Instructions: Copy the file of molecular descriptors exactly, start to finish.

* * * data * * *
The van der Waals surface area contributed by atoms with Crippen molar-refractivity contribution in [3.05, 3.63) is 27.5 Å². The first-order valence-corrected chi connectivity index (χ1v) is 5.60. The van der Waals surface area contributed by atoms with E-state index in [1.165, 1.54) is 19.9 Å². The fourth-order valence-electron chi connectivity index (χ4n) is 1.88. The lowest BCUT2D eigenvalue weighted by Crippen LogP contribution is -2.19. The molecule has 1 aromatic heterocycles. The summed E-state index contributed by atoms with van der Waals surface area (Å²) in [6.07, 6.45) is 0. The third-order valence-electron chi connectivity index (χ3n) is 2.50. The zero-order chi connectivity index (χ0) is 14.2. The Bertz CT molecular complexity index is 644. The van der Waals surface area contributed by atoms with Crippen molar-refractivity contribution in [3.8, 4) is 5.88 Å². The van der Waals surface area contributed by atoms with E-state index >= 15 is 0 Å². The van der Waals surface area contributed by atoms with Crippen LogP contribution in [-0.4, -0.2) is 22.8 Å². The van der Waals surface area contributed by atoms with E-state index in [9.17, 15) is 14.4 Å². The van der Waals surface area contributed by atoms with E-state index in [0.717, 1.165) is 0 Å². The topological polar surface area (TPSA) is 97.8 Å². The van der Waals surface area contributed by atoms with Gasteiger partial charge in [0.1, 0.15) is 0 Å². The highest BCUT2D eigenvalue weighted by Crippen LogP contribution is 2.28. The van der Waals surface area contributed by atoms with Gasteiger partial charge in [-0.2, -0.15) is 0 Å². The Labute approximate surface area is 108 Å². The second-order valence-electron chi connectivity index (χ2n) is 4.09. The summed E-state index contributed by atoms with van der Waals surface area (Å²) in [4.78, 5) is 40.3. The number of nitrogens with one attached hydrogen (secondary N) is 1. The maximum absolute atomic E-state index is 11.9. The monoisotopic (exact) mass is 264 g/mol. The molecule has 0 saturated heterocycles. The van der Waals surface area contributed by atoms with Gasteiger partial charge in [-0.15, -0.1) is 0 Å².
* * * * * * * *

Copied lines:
The van der Waals surface area contributed by atoms with Crippen molar-refractivity contribution in [3.05, 3.63) is 27.5 Å². The first-order valence-corrected chi connectivity index (χ1v) is 5.60. The van der Waals surface area contributed by atoms with E-state index in [1.165, 1.54) is 19.9 Å². The fourth-order valence-electron chi connectivity index (χ4n) is 1.88. The lowest BCUT2D eigenvalue weighted by Crippen LogP contribution is -2.19. The molecule has 1 aromatic heterocycles. The summed E-state index contributed by atoms with van der Waals surface area (Å²) in [6.07, 6.45) is 0. The third-order valence-electron chi connectivity index (χ3n) is 2.50. The zero-order chi connectivity index (χ0) is 14.2. The Bertz CT molecular complexity index is 644. The van der Waals surface area contributed by atoms with Crippen molar-refractivity contribution in [3.8, 4) is 5.88 Å². The van der Waals surface area contributed by atoms with E-state index >= 15 is 0 Å². The van der Waals surface area contributed by atoms with Crippen LogP contribution in [-0.4, -0.2) is 22.8 Å². The van der Waals surface area contributed by atoms with E-state index in [9.17, 15) is 14.4 Å². The van der Waals surface area contributed by atoms with E-state index in [0.717, 1.165) is 0 Å². The topological polar surface area (TPSA) is 97.8 Å². The van der Waals surface area contributed by atoms with Gasteiger partial charge in [0.1, 0.15) is 0 Å². The highest BCUT2D eigenvalue weighted by Crippen LogP contribution is 2.28. The van der Waals surface area contributed by atoms with Gasteiger partial charge in [-0.2, -0.15) is 0 Å². The Labute approximate surface area is 108 Å². The second-order valence-electron chi connectivity index (χ2n) is 4.09. The summed E-state index contributed by atoms with van der Waals surface area (Å²) in [4.78, 5) is 40.3. The number of nitrogens with one attached hydrogen (secondary N) is 1. The maximum absolute atomic E-state index is 11.9. The monoisotopic (exact) mass is 264 g/mol. The molecule has 0 saturated heterocycles. The van der Waals surface area contributed by atoms with Gasteiger partial charge in [-0.15, -0.1) is 0 Å².